"In Landlock X, Sarah Audsley makes of lyric an intimate journey toward an impossible beginning. Toward what it means to belong, to see (and be seen), to insist on connection—fraught and forged—in and through profound severance. I am so moved by how, where reclamation may not be an option, Audsley intervenes with imagination, intellectual and emotional breadth, and courage, to 'choose [her] own extent.' This work simultaneously indicts and consoles; it roams colors, oceans, flowers, the black holes of lineage and nation(s), and stands its ground. 'Almost drowning is touching creation,' writes the poet, and I am compelled to reconsider the solidities I take for granted. To be alive."
—Cynthia Dewi Oka, author of Fire Is Not a Country
“Say the answer to the impossible equation is X. Now, let’s say you are solving for your life, an origin that feels constructed of absence. Such is the ferocity with which Sarah Audsley’s brave debut moves, formally active in its interrogation; it is as if somewhere—in poetry, in art, in translation—there is a combination for righting the painful history of adoption, for learning to live simultaneously with and against. ‘Why even now do I practice this insistence on beauty?’ the poet asks. And I cannot say how glad I am she does insist. As difficult as the subject matter is, these poems move me toward a kind of relief. ‘It’s never just enough to love.’ Landlock X is the evidence.”
—Sally Keith, author of River House
“‘Nothing about hunger is passive,’ writes Sarah Audsley in this deft debut. That a poet as versed in detail and Image would choose to write within the pastoral tradition is not surprising. What surprises, however, is the way Audsley uses the pastoral as a vehicle to express many griefs: loss of a mother; loss of a country; loss of a culture; and even loss of a way of life. Despite an abundance of grief, Landlock X stands not as simple elegy but as a triumph of the self. This is a powerful collection.”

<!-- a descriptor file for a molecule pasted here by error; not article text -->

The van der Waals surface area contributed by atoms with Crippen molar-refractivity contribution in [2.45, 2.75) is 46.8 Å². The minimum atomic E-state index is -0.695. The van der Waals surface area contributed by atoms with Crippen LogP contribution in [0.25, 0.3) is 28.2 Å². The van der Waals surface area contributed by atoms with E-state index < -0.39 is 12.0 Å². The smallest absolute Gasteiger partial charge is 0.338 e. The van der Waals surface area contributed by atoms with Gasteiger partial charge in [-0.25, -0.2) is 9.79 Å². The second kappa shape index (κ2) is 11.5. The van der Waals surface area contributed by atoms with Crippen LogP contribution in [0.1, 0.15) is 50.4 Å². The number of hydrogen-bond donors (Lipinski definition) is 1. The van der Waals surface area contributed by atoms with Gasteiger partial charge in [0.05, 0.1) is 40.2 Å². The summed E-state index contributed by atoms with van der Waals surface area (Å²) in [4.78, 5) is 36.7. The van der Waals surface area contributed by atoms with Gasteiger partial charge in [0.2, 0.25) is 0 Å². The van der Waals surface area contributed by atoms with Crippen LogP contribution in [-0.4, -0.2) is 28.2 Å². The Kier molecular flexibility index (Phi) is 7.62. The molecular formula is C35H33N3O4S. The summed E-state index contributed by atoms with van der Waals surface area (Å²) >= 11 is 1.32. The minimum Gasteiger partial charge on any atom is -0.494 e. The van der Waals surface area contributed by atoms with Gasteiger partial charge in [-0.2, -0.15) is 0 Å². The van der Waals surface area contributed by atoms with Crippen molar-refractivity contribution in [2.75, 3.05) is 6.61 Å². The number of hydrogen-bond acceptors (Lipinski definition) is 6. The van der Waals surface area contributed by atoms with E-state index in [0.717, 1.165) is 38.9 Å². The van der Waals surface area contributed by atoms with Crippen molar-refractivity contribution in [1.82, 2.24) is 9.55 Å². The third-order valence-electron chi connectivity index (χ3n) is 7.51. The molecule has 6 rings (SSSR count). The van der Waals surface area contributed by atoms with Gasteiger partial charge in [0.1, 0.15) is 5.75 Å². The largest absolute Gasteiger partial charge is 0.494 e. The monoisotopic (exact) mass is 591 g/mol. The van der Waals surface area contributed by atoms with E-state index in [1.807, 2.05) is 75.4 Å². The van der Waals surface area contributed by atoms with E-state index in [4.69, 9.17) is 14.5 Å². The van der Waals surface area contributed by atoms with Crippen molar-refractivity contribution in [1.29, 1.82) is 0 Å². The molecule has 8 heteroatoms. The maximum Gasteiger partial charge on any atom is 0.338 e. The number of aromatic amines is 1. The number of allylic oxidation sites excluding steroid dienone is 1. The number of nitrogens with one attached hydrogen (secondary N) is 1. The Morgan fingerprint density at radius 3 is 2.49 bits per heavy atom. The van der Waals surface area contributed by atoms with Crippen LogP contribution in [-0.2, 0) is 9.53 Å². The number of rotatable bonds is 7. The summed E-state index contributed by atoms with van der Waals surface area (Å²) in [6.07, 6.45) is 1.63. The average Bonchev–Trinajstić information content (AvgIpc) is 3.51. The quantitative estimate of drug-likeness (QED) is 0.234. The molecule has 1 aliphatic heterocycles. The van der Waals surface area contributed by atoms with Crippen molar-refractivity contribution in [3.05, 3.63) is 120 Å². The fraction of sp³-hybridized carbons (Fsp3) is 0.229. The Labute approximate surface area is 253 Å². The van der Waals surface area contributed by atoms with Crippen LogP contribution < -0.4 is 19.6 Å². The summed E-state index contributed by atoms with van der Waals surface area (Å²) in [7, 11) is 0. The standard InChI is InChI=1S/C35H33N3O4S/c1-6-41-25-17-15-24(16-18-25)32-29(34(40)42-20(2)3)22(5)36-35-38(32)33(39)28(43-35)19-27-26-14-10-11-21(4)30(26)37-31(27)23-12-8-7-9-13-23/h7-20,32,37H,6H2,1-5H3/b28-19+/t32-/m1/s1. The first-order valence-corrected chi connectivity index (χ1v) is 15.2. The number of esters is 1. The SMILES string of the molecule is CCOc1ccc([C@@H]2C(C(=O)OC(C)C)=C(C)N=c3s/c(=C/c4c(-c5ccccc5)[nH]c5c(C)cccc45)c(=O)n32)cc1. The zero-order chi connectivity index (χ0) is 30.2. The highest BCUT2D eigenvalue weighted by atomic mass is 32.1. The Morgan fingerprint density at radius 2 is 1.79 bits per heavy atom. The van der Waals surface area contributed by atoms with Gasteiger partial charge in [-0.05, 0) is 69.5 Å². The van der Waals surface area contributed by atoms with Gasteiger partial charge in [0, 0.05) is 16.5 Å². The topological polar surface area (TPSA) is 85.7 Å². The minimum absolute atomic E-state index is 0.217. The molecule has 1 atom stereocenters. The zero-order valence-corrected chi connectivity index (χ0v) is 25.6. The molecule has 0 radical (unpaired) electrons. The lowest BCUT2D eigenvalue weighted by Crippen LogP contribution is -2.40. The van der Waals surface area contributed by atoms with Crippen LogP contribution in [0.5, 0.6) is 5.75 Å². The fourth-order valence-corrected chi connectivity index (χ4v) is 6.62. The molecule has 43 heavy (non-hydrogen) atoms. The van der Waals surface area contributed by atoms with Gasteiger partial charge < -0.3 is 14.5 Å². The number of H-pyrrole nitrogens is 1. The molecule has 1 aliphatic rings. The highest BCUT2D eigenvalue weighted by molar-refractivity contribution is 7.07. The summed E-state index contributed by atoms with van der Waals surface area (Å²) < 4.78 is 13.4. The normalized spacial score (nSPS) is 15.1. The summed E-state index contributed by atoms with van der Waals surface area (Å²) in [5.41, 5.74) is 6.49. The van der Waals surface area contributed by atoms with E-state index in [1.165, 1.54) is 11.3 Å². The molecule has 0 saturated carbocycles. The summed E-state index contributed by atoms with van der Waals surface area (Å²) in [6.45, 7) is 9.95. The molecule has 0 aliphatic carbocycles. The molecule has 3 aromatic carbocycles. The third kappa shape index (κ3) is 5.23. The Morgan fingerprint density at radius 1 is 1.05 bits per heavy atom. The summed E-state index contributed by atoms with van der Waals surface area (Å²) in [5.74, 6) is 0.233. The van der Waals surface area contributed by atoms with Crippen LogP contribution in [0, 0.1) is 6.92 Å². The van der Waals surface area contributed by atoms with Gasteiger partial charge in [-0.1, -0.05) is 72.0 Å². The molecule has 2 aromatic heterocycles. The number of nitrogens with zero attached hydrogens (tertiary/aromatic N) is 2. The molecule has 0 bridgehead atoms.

—C. Dale Young, author of Prometeo
“Sarah Audsley’s Landlock X is a book I wish I had been able to read years ago. With language sharp and lucid as a cut gem, these poems spin the yellows of hay and light into gold and pursue difficult questions and answers without flinching. Audsley’s precise excavations of personal history, through archival images and such forms as the sijo and haibun, examine what facts remain after erasure and translation have scraped away at memory. In this brilliant field of poems, each moon is a face or a flipped rabbit, the distances between ‘I’ and ‘you’ and ‘X’ are measurable, and home becomes strange as strangers become home. This book calls across time and oceans and listens for your response. ‘[Y]ou, dear adoptee, are not alone. / I am lonely, too.’”
—Marci Calabretta Cancio-Bello, author of The Hour of the Ox
"Debut collections mark an irreversible moment in a poet’s career, even while the previous years of labor and individually published poems testify to both resilience and talent."